Match Point by Celestino Deleyto
One of us, one of us
Match Point (Woody Allen, 2005)
By Celestino Deleyto
Match Point starts as a remake of A Place in the Sun (1951), itself an adaptation of Theodore Dreisers An American Tragedy, and half way through its narrative, before the spectator has had time to realise, it has become a remake of Allens earlier Crimes and Misdemeanors (1989), sharing with both and with other Allen films, their concern with the existence (or not) of a moral universe. Repeating a thematic strand of
There is also a great deal of irony in the presentation of the English upper-class family. British reviewers and spectators predictably objected to various aspects of Allens first go at setting one of his films in England, but hard to believe though it may seem, the New York director succeeds at offering a chilling social portrayal of this class from the outsiders perspective. Allen may have got some of the details wrong precisely because of his lack of experience of this social group but his is the perspective of the great majority, which can only ever look at this privileged elite and interpret it and suffer it from the outside. In this sense, neither the Irish working-class upstart protagonist Chris Wilton (Jonathan Rhys Meyers) nor, much less, his down-on-her-luck aspiring actress lover Nola Rice (Scarlett Johansson) can dream of even competing with a group of characters who, at first sight, seem the innocent victims of their machinations, but eventually prove to be much more rotten morally, perhaps not individually but certainly as a class. Allen and his magnificent ensemble of British actors realise and perfectly convey that the more polite, generous and friendly that they seem to be the more arrogant, ruthless and unassailable they become. Chriss final tragedy may lie less in what he has done than in having become part of a family which will always consider him inferior and an outsider no matter how much they appear to welcome and support him.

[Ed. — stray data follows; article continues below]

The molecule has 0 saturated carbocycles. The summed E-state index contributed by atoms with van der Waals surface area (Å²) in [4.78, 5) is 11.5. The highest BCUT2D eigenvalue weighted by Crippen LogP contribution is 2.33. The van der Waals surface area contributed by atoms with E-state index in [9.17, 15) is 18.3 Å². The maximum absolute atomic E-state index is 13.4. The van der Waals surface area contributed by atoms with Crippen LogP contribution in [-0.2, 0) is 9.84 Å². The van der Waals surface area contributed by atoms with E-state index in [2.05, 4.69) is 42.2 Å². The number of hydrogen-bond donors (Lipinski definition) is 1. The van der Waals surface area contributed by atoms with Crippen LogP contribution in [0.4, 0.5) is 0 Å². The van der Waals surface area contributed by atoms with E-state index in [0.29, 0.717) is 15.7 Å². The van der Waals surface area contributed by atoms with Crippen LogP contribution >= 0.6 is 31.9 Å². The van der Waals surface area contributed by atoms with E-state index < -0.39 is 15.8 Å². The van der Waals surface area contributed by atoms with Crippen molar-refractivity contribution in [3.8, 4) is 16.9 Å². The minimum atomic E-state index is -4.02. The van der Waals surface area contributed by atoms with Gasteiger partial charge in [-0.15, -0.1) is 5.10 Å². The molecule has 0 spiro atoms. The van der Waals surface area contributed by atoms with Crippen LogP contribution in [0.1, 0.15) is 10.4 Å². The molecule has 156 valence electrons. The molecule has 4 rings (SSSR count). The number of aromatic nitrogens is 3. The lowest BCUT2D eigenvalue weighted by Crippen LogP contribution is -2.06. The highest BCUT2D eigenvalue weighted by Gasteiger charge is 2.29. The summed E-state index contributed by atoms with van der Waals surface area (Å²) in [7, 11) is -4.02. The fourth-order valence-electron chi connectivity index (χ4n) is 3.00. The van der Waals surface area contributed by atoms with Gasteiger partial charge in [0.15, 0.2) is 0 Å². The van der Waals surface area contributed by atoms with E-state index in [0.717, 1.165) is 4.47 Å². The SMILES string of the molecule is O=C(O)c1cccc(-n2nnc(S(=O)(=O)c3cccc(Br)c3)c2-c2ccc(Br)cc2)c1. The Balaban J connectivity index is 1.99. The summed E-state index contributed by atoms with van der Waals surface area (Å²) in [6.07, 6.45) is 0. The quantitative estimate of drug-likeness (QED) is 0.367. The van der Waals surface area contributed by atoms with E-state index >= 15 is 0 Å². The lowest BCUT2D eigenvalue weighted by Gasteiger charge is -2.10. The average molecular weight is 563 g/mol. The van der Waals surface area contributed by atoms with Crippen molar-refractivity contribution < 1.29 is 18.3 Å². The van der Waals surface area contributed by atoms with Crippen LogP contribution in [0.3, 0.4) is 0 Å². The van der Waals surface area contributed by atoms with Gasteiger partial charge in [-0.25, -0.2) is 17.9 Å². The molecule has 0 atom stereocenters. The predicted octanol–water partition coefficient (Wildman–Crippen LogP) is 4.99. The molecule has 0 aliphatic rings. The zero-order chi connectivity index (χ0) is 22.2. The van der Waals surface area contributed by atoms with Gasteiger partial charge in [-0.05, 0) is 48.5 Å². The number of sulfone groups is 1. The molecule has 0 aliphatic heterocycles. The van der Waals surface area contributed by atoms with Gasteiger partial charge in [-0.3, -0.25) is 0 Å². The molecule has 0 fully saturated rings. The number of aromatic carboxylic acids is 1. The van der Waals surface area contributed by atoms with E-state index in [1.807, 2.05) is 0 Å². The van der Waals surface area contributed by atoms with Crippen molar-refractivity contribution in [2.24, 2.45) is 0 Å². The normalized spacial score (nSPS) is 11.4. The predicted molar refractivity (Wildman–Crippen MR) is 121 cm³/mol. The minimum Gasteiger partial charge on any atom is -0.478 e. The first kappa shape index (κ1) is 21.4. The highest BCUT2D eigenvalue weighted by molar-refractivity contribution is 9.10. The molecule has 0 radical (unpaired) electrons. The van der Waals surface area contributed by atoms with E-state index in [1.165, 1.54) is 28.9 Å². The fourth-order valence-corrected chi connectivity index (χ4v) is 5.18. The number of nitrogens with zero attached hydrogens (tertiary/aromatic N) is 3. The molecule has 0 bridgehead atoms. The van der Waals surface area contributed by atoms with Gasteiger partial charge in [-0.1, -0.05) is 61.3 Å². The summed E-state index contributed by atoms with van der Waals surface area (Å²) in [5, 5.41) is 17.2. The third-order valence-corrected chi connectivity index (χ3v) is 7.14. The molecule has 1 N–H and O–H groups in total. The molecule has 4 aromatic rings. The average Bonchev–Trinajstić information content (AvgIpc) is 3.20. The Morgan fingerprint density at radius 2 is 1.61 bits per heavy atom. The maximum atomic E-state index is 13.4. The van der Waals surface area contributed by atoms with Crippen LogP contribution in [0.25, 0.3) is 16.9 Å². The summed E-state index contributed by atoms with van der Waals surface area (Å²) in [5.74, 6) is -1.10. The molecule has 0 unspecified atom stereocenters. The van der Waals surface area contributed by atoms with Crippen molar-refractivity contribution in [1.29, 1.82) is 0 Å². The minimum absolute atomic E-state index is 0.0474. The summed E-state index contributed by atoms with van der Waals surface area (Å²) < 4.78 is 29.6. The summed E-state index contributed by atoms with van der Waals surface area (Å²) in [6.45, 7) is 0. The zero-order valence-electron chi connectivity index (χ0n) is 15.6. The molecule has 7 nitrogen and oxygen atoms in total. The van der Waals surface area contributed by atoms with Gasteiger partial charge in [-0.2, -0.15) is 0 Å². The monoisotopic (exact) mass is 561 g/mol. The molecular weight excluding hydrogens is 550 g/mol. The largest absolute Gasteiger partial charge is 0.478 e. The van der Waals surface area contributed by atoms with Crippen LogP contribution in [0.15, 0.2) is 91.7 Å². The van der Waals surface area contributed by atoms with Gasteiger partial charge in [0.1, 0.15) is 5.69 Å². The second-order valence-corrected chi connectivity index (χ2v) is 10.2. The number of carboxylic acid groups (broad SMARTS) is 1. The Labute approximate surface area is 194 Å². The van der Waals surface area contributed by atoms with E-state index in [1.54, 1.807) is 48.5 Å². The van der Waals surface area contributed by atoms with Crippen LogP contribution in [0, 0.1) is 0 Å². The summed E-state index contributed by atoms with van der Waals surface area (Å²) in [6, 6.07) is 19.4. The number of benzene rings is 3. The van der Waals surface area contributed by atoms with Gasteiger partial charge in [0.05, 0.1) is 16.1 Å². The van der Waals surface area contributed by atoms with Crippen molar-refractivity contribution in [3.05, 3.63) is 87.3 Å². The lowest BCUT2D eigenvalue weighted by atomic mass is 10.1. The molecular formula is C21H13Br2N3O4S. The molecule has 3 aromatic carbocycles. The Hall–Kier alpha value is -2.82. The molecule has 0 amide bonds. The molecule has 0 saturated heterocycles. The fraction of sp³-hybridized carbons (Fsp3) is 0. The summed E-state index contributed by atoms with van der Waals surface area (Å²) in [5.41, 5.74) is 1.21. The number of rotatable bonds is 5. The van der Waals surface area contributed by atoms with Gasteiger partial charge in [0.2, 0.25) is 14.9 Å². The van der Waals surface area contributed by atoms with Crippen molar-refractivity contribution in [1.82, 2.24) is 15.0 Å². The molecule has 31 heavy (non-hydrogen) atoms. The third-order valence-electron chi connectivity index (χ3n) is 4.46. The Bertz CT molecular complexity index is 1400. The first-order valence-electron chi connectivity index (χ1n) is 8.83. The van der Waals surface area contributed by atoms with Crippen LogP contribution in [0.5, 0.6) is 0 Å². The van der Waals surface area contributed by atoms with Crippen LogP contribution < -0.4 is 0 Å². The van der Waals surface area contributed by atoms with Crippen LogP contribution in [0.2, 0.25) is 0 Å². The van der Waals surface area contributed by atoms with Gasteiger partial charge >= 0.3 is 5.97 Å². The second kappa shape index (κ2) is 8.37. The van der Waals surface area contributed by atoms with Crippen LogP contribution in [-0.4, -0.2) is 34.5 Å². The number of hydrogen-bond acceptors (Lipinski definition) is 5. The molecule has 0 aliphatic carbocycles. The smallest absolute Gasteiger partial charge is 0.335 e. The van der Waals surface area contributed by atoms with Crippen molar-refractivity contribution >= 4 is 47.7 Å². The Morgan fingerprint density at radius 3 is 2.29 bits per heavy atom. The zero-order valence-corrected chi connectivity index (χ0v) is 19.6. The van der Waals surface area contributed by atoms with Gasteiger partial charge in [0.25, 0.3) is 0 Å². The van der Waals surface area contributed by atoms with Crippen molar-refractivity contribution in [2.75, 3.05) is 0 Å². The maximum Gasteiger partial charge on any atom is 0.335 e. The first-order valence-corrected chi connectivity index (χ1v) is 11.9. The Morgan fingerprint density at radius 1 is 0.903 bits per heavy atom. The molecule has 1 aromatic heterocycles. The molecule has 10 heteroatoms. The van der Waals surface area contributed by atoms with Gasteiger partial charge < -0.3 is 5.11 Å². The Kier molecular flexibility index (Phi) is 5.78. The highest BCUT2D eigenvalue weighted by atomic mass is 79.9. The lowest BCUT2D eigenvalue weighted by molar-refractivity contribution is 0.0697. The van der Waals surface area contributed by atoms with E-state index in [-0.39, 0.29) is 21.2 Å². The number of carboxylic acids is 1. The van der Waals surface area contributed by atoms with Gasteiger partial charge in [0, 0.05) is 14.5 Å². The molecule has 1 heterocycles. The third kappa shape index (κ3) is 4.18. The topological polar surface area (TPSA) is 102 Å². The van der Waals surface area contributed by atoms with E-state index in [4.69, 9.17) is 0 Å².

The film seems to argue that the difference between Chris's and Nolas attitudes towards the Hewetts is related to their nationalities. Irish-born Chris has been more familiar with the outsiders perspective on the upper-classes and his fascination with them has become part of his identity. U.S. American Nola, on the other hand, is no Jamesian character and has been too far away from them to appreciate them much more than as a tourist attraction. But this is also her final tragedy: her failure to understand to what extent Chris can be driven by a fascination she cannot understand and much less share. Rhys Meyers and Johanssons performances convey not only the urgency and power of sexual desire but, more suggestively, especially for a Woody Allen movie, how that power is nothing compared to the power of social class, especially in Britain. Such seasoned analysts of social class in Britain as Kenneth Loach, Stephen Frears or Mike Leigh have every reason to be jealous.
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